Women with Wings 3 – Day 4

Neither the paragliders nor the hangies flew yesterday, and it looked like the paragliders would not be able to fly today either due to the winds.

But we had the option of The Pines (Buckland Ridge), which is is a Southerly site about an hour and a half drive to launch.

We all eventually got our gear together and headed off in convoy.

Buckland Ridge that runs East/West

I decided to try out the Fun 2 today. I needed to practice launching and landing so I thought I’d try and get the technique right on a beginner glider first to get the feeling of a good launch into my body memory (because to be honest I don’t think I ever launched well).

Me launching at The Pines, Tony Barton patiently instructing (photo thanks to Eva)

It was a nice flight just ridge-soaring and chatting on the radio to the girls (we had fun instructing Zhenshi and Theresa how to get down the hill in the cars as it’s quite confusing).

Olli was flying the Moyes Mojo, trying all sorts of different flying styles. He looks so comfortable flying, much more so than anyone of us. I guess he probably has thousands of hours more than us too :)

Nobody wanted to land in the undulating bombout but there was a streamer there so that’s where I went. Almost did a belly landing because I could get unzip fully and get my feet out of the harness. I had boots on today and they didn’t slip out as easy as my runners! I got them out at the last minute and landed the very forgiving Fun 2 without a problem. Thanks God for floaters :)

Brigitte in the Pines bomb out with her Falcon
Eva landing on her own ...one of her first 'inland outlandings'
Kath checking the keel

After a couple of drinks in the Brewery, Jorj has a great idea to take me and Carol up to ‘The Horn’ on top of Mt Buffalo.

It’s only a 15 min walk from the car park, so not too strenuous but the views are amazing and worth it, though it was FREEZING up there in the howling Southerly!!



Women with Wings 3 – Day 3

We had a whole lot of rain last night and it looked from the bleak morning that it wasn’t going to stop.

However, when you have excellent mentors and instructors and a bulging schedule of events, there was no chance of getting bored.

Thanks to Theresa our driver we had more videos to watch of all of our launches. I loved the fact all of the girls were open to learning and being openly critiqued by the other pilots and the mentors. Nobody refused or let their ego get in the way. One of the good things about just having other girls there :)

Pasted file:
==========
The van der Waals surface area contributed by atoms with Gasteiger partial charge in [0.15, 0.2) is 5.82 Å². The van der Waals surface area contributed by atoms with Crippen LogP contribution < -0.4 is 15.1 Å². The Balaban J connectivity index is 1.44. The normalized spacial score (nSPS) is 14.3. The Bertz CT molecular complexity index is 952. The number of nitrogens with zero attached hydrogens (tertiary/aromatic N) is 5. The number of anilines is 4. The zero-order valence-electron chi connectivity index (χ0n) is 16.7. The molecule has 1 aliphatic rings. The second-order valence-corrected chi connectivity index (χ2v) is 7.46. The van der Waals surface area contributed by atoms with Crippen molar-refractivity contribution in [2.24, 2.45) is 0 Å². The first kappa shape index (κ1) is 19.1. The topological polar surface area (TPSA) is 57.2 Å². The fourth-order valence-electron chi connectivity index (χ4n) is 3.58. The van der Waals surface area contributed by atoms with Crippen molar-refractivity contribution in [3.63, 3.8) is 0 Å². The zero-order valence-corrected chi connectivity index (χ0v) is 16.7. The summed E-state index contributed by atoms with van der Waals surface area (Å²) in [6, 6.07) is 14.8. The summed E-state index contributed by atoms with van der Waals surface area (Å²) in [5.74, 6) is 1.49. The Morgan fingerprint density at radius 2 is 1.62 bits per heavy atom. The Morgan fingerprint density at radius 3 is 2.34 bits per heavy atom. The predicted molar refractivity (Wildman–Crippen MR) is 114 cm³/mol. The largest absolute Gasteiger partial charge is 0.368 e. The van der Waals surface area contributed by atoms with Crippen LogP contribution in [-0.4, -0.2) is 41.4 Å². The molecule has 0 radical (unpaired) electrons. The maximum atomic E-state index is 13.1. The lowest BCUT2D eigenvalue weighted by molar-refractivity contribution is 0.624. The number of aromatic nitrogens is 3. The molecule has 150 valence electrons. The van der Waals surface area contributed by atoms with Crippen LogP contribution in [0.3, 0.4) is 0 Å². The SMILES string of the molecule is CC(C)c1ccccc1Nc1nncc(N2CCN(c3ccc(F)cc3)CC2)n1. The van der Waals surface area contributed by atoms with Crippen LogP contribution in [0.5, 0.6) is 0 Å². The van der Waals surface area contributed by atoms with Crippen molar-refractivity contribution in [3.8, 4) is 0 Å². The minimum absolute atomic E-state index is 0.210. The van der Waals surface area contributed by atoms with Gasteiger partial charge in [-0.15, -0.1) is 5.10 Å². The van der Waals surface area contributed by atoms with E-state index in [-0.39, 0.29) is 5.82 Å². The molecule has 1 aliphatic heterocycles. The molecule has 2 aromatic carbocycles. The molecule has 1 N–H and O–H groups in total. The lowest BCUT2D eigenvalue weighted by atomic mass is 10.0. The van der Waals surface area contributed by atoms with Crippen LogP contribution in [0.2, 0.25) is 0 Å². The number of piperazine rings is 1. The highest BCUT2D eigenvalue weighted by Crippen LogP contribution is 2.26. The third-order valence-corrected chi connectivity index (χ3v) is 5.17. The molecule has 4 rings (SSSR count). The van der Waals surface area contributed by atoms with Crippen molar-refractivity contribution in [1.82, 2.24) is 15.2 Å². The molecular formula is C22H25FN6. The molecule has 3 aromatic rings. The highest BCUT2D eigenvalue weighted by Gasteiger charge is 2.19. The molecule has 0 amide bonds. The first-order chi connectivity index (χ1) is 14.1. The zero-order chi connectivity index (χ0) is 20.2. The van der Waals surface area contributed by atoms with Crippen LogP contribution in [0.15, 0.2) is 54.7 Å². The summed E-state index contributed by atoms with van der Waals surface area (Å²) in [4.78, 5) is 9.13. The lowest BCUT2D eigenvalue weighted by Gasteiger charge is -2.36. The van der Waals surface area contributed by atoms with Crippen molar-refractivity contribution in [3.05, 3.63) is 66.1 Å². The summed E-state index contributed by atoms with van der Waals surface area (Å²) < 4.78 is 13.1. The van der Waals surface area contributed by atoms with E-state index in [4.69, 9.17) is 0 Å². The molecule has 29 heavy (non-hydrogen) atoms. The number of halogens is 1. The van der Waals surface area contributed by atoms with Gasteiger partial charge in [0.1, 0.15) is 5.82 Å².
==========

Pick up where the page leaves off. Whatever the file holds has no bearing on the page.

The atmosphere was very supportive and encouraging. We all know that it’s not easy to get everything perfect and we all make mistakes. However as usual there were a few standouts like Jamie and Virpi who have really good launch techniques. In fact only very few of us really need to work on one or two things, which is encouraging. There are no excuses – some of us may not have the physique to make launching easy but with good technique it can be done with with right advice and then lots of practice.

That night we went for a few drinks in the Brewery, a nice haven from the rain!

Women With Wings – Day 1

The forecast was for overdevelopment around midday, but it never really happened in the Mystic valley.

Olli said we should head up to Mt Buffalo, even though the forecast was not ideal but once we got up there the conditions were perfect.

We all setup and for me anyway the nerves started to build. I’m always nervous launching, something I wish would go away. But the truth is it won’t go away until I learn to perfect my launches and I know I can do it. I have a bad habit I can’t seem to get rid of. Shortly after the glider lifts off my shoulders I let it go, like I want to be airborne as soon as possible. Countless people have told me I need to get my head and shoulder through the bar, keep pulling in until I can no longer run. But for some reason, even though I normally start OK, at some stage I will push out a bit.

I think it’s time to go back to the training hill before I do some serious damage.

Anyway, everyone got off OK. Great choice of site for today because the forecasted rain and ODing never really happened, so we were able to fly around for as long as we wanted.

There was a task set along Ovens valley and up Happy Valley, and back to Porapunkah airstrip. Only Olli made it, but some of the others gave it a good go.

I felt like I was thermalling like a blind dog. Talking to others they felt the air was lovely and smooth, but we not so much. Maybe because I changed my hang strap I just had to get used to the lower position in my glider.

I tried to make it over the Bright but landed short. Most of the others landed at the airstrip.

Later that night Helen gave a great talk on fear in flying and how to deal with it. Some good techniques when you feel a panic situation setting in.

Everyone then had a look at their launches for the day, which is always very useful. It confirmed mine was not great, and something I really really need and want to change.

So, some great stuff happening on Day 1. Already worth the trip!

Christmas served hot and cold

We didn’t really know where we were going to spend Christmas. We are fortunate enough to know really cool people in Stanwell and Pearl Beach who invited us to theirs, but in the end the call of family was the strongest.

It was my first ‘family’ Christmas in over 10 years so I was kinda happy to hang out in Canberra with Dave’s family.

The day before was nice and hot so dave took myself and his Dad to a lovely river in the Brindebella ranges (and to show off his new car’s 4wd capabilities :). We were rewarded for our efforts by being the only ones there. Fun day out.